At the end of 1810, Thomas Stamford Raffles arrived in Melaka. The British invasion of Java had already been confirmed for the coming year, and Raffles had been appointed ‘Agent of the Governor-General with the Malay States’ – part intelligence agent, part promoter, part propagandist for the grand imperial adventure. He went to the task with all his customary energy, and ended up engaging in all sorts of long-distance dalliances with the far-flung royals of Indonesia – some sinister, some just plain silly…
The Listening Post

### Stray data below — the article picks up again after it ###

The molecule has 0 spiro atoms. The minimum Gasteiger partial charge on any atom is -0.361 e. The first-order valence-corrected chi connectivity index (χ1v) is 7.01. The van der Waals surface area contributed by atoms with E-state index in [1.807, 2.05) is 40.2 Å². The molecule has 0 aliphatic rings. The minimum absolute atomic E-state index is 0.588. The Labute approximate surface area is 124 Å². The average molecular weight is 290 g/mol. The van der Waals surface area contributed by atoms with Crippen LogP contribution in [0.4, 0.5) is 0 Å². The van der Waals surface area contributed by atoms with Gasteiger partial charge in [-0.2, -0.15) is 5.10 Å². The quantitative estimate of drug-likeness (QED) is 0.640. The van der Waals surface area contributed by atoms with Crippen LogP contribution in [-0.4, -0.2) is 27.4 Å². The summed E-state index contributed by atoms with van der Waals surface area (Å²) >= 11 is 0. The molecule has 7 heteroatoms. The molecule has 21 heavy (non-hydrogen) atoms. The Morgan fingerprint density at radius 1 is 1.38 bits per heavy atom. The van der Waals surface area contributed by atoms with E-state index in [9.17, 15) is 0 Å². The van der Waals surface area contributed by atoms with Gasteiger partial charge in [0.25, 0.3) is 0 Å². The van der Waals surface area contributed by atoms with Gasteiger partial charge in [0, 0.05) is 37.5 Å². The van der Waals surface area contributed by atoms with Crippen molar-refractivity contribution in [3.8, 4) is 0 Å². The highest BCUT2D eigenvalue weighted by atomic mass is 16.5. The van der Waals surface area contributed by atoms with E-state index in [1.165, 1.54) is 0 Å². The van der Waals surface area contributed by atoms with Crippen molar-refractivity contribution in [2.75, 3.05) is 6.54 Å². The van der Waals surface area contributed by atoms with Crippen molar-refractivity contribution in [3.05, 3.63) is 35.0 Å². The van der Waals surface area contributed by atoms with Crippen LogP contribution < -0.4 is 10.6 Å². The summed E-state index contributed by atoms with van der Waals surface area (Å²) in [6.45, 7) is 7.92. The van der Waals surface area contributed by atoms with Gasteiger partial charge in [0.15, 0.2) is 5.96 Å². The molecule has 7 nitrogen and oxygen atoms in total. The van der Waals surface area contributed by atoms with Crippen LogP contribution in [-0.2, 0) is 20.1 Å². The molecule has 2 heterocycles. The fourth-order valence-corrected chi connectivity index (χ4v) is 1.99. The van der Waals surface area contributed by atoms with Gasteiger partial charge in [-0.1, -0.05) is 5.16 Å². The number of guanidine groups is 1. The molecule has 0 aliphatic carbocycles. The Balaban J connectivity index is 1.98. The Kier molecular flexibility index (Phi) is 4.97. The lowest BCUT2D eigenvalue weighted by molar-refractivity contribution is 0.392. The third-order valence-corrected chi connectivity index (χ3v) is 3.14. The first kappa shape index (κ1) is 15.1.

Melaka is a steamy port 250 miles south of Penang. With an oozing river, a blood-red Dutch church and a tangle of Chinese-style back alleys, Lord Minto wrote that it had a ‘rather amphibious appearance’. It stands on the eastern shores of the narrowest section of the straits that bear its name, and across the milky channel Sumatra and the sea lock hands in a mesh of mangrove-girt islands and pirate hideaways. It served the same role as Penang – a trade mart for the Indonesian archipelago, and a staging post for ships heading east towards China and west to India, Arabia and Europe. Unlike its northern rival, however, Melaka was no mere colonial construct wrought from the jungle by a gallivanting sea captain with a cannon full of small change. Melaka was an old town with layers of Malay, Chinese, Arab, Portuguese and Dutch paint splashed onto its flaking walls, and fleets from the east – from Borneo, Sulawesi, Bali and Java – had been calling there for centuries. High-prowed white Bugis schooners crowded the muddy river; Arab and Gujarati dhows and Chinese junks rode at anchor offshore, and small boats ran in from the great landmass opposite on the days when the wet west winds – called ‘Sumatras’ here – blew. It was the perfect listening post for a man looking to gather news of happenings out amongst the islands. Raffles had already been to Melaka twice. Just as Penang had earned an undeserved reputation as a healthy getaway from India, sticky Melaka had been pitched as the place to go when Penang itself wore you down, and a fever-wracked Raffles had sought respite there in 1807 and 1809.